wikileaks ico  Home papers ico  Cables mirror and Afghan War Diary privacy policy  Privacy
IdentifierCreatedClassificationOrigin
03THEHAGUE1859 2003-07-23 05:21:00 UNCLASSIFIED Embassy The Hague
Cable title:  

COUNTERTERRORISM IN THE NETHERLANDS: ACQUITTALS

Tags:   PTER ASEC KCRM CASC XG PREL ECON ETRD ETTC EFIN NL EUN 
pdf how-to read a cable
This record is a partial extract of the original cable. The full text of the original cable is not available.
					  UNCLAS SECTION 01 OF 03 THE HAGUE 001859 

SIPDIS

SENSITIVE BUT UNCLASSIFIED

STATE FOR EUR, EB, D/HS, S/CT
DHS FOR INTERNATIONAL AFFAIRS - FRANCIS KINNEY
JUSTICE FOR DAAG SWARTZ AND OIA/JUDI FRIEDMAN
BRUSSELS FOR KERBER, WONG, RICHARD

E.O. 12958: N/A
TAGS: PTER ASEC KCRM CASC XG PREL ECON ETRD ETTC EFIN NL EUN
SUBJECT: COUNTERTERRORISM IN THE NETHERLANDS: ACQUITTALS
INSPIRE PUSH FOR TOUGHER LEGISLATION

REFS: A) THE HAGUE 1453; B) 2002 THE HAGUE 3525 and 3531; C)

THE HAGUE 1134 AND 3013



1. (SBU) Summary: Recent acquittals of Islamist terrorist
suspects in two high profile cases (see Ref A) and
increasing realization that terrorist threats affect the
Dutch homeland have prompted the government of the
Netherlands to propose more measures to strengthen
counterterrorism legislation and law enforcement. In a June
24 letter to parliament, Justice Minister Piet Hein Donner
asked for expanded definitions of terrorism-related
offenses, closing of several terrorist-financing loopholes,
more restraints on terrorist networks and improved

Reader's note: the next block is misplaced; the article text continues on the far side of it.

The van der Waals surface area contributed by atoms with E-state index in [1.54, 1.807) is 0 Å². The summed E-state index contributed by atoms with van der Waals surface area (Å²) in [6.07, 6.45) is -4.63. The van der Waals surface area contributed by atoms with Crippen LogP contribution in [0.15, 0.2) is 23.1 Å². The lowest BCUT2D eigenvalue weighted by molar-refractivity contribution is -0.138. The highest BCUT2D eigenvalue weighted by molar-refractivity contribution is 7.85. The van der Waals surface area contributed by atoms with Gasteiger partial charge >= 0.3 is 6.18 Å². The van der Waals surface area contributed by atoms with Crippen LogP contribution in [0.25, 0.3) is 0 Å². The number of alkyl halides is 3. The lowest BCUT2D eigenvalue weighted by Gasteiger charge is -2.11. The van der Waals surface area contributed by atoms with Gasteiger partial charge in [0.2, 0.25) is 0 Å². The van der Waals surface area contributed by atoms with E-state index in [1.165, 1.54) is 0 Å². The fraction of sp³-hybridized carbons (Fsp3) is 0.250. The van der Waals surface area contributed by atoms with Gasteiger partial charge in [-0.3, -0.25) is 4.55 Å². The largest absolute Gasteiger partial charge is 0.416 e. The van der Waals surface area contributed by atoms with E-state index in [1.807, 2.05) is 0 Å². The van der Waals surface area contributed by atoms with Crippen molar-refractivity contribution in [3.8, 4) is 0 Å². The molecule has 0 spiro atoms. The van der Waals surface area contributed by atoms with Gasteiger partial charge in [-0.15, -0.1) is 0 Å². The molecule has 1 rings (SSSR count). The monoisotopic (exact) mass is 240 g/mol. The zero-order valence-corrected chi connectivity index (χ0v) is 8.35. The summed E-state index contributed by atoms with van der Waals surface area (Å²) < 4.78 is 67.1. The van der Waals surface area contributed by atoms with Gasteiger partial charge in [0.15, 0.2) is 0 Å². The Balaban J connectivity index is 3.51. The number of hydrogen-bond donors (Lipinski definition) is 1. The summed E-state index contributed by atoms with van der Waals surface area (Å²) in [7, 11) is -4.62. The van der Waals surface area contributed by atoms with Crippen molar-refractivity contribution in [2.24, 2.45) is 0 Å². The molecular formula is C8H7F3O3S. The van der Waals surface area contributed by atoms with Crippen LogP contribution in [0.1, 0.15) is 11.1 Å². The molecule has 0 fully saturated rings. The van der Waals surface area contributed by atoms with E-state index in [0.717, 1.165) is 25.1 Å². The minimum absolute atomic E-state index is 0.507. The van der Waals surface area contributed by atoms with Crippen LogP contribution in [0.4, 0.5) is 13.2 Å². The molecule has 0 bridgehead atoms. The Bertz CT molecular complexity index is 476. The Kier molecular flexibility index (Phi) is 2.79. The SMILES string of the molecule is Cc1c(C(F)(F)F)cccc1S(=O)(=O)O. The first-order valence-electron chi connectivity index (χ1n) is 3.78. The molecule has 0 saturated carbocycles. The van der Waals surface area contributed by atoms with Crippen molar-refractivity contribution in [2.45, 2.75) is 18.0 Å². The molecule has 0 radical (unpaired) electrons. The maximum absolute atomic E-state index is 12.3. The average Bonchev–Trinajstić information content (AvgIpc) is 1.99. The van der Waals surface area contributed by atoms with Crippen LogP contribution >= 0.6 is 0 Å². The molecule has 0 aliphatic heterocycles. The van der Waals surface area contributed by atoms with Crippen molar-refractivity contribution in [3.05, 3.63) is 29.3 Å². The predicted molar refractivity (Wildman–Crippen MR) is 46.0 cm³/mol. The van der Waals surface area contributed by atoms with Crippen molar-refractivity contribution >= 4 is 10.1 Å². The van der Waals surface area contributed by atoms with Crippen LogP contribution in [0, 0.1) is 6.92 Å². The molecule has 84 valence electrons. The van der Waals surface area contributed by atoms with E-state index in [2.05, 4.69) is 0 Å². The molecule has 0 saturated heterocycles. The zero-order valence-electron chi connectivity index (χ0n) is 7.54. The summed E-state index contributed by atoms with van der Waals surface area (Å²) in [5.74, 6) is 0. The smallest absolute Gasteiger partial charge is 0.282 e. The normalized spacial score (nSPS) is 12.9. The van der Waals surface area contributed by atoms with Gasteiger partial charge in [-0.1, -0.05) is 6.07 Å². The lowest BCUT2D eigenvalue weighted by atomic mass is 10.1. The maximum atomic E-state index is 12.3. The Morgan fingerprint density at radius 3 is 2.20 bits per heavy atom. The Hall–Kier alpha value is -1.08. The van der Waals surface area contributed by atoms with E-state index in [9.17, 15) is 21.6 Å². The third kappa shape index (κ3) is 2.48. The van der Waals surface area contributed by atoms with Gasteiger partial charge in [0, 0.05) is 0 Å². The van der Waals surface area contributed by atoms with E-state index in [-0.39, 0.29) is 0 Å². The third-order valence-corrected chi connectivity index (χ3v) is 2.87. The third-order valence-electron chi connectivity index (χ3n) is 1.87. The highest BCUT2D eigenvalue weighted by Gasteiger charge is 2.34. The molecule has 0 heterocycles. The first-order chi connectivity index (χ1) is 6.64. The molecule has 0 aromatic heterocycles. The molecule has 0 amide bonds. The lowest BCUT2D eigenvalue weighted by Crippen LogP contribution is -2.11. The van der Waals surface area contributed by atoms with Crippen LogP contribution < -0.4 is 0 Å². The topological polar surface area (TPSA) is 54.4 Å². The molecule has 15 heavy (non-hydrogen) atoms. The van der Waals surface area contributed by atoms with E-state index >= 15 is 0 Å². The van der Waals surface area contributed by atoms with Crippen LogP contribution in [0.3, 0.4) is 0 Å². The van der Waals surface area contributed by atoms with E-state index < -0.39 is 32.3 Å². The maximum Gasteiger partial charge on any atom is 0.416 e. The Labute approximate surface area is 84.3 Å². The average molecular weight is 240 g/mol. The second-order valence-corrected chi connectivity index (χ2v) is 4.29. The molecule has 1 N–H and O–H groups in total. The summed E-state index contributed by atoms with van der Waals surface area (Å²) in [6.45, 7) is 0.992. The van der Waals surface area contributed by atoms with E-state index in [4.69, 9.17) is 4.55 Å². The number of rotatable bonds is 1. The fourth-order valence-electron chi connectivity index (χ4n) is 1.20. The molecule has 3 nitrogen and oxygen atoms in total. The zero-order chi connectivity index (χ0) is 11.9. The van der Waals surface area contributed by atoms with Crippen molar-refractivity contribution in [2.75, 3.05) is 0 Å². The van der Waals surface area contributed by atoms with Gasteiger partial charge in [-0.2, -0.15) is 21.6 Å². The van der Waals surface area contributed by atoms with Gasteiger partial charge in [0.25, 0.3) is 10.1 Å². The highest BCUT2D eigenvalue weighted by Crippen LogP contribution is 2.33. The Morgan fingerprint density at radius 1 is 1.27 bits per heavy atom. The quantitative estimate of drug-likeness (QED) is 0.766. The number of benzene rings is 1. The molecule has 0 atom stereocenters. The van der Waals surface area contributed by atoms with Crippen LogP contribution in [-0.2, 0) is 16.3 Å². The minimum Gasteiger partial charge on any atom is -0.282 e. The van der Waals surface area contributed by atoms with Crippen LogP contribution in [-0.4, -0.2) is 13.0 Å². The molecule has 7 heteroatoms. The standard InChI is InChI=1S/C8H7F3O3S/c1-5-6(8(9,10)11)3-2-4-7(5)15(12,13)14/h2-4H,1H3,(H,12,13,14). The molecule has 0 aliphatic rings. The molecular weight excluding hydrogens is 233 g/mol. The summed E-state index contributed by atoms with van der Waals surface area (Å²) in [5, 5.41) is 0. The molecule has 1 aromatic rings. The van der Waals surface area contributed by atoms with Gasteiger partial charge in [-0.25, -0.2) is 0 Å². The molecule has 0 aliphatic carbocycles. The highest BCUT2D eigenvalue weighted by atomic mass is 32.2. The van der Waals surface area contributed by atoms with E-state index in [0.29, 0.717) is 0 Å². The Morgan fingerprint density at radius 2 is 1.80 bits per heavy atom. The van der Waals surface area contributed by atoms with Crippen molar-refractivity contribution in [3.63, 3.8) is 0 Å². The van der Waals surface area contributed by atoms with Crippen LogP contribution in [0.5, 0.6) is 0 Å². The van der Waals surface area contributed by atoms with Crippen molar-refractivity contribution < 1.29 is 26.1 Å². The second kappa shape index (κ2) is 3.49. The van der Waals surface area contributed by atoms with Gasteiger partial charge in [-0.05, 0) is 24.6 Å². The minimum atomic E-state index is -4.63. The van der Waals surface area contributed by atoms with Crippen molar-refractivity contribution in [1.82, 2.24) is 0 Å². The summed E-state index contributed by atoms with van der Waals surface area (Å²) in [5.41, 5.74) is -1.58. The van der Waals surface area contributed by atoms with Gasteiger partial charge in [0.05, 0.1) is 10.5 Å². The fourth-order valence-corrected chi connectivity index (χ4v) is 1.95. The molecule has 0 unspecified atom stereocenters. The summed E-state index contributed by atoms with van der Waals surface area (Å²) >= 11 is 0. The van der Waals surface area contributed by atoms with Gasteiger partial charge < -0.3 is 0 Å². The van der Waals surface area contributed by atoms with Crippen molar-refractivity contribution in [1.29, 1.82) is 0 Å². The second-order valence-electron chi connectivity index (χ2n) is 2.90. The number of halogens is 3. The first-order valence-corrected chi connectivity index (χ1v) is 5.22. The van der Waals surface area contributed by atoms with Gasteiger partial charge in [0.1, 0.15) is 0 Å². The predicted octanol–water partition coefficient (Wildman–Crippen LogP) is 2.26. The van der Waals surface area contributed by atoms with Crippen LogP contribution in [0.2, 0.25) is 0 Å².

cooperation among Dutch law enforcement institutions. The
parliament is expected to endorse the proposals when it
resumes session at the end of August. If endorsed,
legislation will be drafted and submitted to the Council of
State and parliament for approval in 2004 or later. Despite
broad acceptance of the proposals, consensus on specific
changes will take considerable effort and time. The
proposals include many - but by no means all - measures we
have urged the Dutch to implement. We feel they are overall
positive steps toward effectively combating terrorism, but
in some areas do not go far enough. End Summary.



--------------------------


TERRORISM A SERIOUS THREAT


--------------------------





2. (SBU) The recent acquittal in Rotterdam of all 12
suspects charged with support of a terrorist organization
(Ref A) and a similar December 2002 acquittal of four men
allegedly involved in a plot to bomb the US Embassy Paris
(Ref B) revealed inadequacies in Dutch law and practice for
building an evidentiary case, especially with regard to the
use of intelligence. The acquittals coincided with heavy
media attention in May 2003 to the discovery of jihad
recruiting at a mosque in the southern city of Eindhoven.
In this atmosphere, Justice Minister Donner (CDA-Christian
Democratic Appeal) submitted a paper to the Cabinet on June
20 and a letter to the parliament on June 24 outlining
proposals to deal more effectively with terrorist
activities. The introduction to the paper described the
terrorist threat within the Netherlands as serious and
"anything but temporary or simple." It also reiterated
Dutch support for international cooperation and their desire
to play a prominent role in combating terrorism, an attitude
evidenced by their pioneering implementation of the